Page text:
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International Women’s Day: Women at the heart of the COVID-19 recovery

To build back better post-COVID in support of a more resilient economy and businesses, we need to put the interests of women at the heart of the recovery.
March 2021

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We celebrate this year’s International Women’s Day whilst at a critical juncture for global gender equality.

Although recent years have seen progress on, for example, female presentation in leadership positions, the Covid-19 pandemic has laid bare and deepened already existing inequities:

  • According to Reuters, women account for 70% of frontline workers – and therefore face higher health risks
  • 75% of the world’s unpaid care work is already carried out by women – and according to both King’s College London and Forbes, the pandemic has disproportionally increased the time women have to spend on domestic responsibilities – creating mental and physical challenges, and risks of burnout.
  • The Washington Post reports that black women are almost twice as likely to be laid off, furloughed, or have hours and/or pay reduced because of the pandemic.
  • As reported by openDemocracy, Indigenous women, especially those living in remote communities, face barriers to access to healthcare – and if they do receive care, are more likely to experience discrimination and mistreatment.

Yet, we know from research by Mercer that when women thrive, our society and economies do too. To build back better post-COVID in support of a more resilient economy and businesses, we need to put the interests of women at the heart of the recovery.

Investors can play a critical role

We can continue to push for policies and practices at our investee companies that support women’s equal participation in the workforce, including paid sick leave, childcare support, care leave, professional development programs, parental leave, and flexible work arrangements.

We can advocate for better female representation at board and senior management levels, especially when it comes to BIPOC women, and ask companies to improve diversity & inclusion strategies and demonstrate that they are working to close gender and racial pay gaps.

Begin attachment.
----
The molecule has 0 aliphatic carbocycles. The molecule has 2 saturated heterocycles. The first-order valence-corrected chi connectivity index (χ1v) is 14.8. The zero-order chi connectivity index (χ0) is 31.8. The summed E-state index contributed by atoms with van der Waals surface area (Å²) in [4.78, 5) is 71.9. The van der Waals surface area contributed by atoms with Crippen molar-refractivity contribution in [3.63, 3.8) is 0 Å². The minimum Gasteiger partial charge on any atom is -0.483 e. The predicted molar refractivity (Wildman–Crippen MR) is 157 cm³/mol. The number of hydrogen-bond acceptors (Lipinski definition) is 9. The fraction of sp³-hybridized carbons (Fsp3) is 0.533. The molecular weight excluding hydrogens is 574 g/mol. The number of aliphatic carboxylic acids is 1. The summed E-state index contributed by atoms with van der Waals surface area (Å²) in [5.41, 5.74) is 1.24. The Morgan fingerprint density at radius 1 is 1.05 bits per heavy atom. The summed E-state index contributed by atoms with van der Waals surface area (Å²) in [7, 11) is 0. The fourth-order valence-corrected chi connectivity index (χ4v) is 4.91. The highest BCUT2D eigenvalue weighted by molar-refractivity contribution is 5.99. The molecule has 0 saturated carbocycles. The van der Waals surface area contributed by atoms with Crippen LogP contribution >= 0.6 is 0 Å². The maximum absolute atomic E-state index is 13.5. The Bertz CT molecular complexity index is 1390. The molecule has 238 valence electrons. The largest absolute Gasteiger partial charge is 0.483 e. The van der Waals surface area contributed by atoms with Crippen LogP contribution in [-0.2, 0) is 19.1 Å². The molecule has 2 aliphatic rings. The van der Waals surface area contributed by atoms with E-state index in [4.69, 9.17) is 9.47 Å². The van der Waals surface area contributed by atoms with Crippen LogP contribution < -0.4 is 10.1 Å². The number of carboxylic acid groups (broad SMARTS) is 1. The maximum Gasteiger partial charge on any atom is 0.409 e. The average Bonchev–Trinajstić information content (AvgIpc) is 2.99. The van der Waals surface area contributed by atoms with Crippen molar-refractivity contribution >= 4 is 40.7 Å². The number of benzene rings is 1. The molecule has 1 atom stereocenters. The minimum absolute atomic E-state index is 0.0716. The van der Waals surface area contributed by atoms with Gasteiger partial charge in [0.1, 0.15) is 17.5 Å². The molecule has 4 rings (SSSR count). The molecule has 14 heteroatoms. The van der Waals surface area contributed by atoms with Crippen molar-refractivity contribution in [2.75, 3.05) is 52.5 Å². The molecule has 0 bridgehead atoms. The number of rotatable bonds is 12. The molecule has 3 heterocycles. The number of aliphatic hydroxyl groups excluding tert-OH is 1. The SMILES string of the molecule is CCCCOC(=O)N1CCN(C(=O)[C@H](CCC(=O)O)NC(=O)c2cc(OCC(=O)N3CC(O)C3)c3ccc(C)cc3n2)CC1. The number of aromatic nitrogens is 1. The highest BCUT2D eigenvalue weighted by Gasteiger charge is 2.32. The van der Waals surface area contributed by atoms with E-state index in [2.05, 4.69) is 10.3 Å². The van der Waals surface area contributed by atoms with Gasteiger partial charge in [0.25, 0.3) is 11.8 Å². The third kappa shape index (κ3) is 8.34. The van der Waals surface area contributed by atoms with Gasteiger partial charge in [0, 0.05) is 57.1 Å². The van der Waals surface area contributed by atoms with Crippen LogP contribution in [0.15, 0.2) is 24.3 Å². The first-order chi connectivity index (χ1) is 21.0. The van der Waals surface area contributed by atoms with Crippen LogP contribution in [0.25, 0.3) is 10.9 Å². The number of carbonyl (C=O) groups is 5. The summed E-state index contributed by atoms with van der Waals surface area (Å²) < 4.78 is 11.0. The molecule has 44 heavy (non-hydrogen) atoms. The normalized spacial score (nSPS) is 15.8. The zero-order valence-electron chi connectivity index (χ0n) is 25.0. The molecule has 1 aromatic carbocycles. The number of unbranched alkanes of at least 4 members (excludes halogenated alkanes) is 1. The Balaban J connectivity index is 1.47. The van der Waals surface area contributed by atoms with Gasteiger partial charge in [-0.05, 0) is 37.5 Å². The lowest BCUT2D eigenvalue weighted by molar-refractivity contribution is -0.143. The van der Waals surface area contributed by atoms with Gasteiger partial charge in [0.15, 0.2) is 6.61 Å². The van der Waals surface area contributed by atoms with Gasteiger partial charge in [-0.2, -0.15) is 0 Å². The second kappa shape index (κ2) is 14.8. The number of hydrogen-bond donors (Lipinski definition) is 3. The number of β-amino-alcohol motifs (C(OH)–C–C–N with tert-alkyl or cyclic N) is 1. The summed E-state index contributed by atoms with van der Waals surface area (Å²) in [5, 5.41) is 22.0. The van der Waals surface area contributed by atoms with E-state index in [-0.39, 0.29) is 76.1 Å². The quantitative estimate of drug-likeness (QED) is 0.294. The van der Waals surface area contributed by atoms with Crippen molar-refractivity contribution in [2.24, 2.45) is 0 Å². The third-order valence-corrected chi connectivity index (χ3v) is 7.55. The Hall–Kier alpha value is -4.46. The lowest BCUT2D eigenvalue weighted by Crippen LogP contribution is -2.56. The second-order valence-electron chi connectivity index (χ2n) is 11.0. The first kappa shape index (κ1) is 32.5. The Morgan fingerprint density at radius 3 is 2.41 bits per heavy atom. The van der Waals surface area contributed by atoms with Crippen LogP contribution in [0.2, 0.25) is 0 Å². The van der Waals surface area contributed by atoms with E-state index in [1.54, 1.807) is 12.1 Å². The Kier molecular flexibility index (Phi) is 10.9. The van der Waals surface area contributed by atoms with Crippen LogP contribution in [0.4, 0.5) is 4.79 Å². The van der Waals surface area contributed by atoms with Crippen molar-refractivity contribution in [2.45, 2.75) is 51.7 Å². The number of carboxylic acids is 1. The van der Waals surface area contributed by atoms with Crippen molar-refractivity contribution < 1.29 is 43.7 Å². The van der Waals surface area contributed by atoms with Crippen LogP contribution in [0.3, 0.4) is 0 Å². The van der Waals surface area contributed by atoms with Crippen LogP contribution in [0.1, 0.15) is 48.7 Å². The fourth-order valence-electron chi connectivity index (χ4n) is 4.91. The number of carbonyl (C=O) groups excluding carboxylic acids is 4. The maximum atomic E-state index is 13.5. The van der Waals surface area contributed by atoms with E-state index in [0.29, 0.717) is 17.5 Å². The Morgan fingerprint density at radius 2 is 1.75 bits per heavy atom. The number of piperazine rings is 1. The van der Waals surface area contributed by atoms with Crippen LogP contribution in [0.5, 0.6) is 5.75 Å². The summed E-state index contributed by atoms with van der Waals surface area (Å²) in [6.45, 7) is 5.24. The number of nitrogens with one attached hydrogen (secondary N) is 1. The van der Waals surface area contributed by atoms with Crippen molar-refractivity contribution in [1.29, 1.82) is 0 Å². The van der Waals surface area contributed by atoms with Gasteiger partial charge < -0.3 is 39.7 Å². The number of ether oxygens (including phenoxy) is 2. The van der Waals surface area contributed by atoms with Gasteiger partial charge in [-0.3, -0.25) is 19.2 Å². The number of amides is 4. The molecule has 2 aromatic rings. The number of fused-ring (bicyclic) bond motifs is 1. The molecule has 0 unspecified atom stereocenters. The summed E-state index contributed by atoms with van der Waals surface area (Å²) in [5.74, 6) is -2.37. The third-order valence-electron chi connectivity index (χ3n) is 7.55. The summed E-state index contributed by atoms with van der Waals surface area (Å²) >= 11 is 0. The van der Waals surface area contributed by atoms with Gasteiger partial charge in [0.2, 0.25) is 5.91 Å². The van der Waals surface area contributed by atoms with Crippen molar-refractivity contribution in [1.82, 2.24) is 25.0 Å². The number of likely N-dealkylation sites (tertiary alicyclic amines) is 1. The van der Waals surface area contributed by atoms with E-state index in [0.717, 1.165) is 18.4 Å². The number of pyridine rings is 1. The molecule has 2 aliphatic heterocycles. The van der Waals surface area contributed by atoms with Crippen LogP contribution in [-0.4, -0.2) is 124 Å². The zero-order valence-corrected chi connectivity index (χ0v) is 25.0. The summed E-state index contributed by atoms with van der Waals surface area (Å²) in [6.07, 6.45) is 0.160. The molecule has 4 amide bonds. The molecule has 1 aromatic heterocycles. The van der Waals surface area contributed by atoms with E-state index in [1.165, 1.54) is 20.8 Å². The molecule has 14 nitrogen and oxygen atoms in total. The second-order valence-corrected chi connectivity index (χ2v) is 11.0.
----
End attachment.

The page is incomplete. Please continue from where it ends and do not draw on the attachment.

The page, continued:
To keep companies accountable and understand their progress, we can ask for better data on their human capital management strategy and performance by asking them, for example, to disclose to the Workforce Disclosure Initiative.

Our engagement on gender equality

At BMO GAM, we have been engaging for gender equality for many years, and have expanded our focus in recognition of the intersectionality of gender, race and other categories of identity that have been historically disadvantaged. We believe that diverse workforces and boards create more resilient businesses that support long-term performance.

During 2020 we engaged extensively with investee companies on their COVID-19 response, including health and safety of workers, and support for employees having to take time off related to illness or caring for family members, as well as support for people working from home. We continued gender diversity and equality engagement initiatives globally with a specific focus on Japan, the UK, Canada and the US. We also implemented a global voting policy with minimum board gender diversity requirements for all markets, and increased expectations in the US and Canada – in 2021 we are requiring at least 25% gender diversity on North American boards. Finally, we expanded our collaborative efforts on gender equality by, in addition to our 30% Club memberships in Canada and the UK, joining the French chapter and the US 30 Percent Coalition.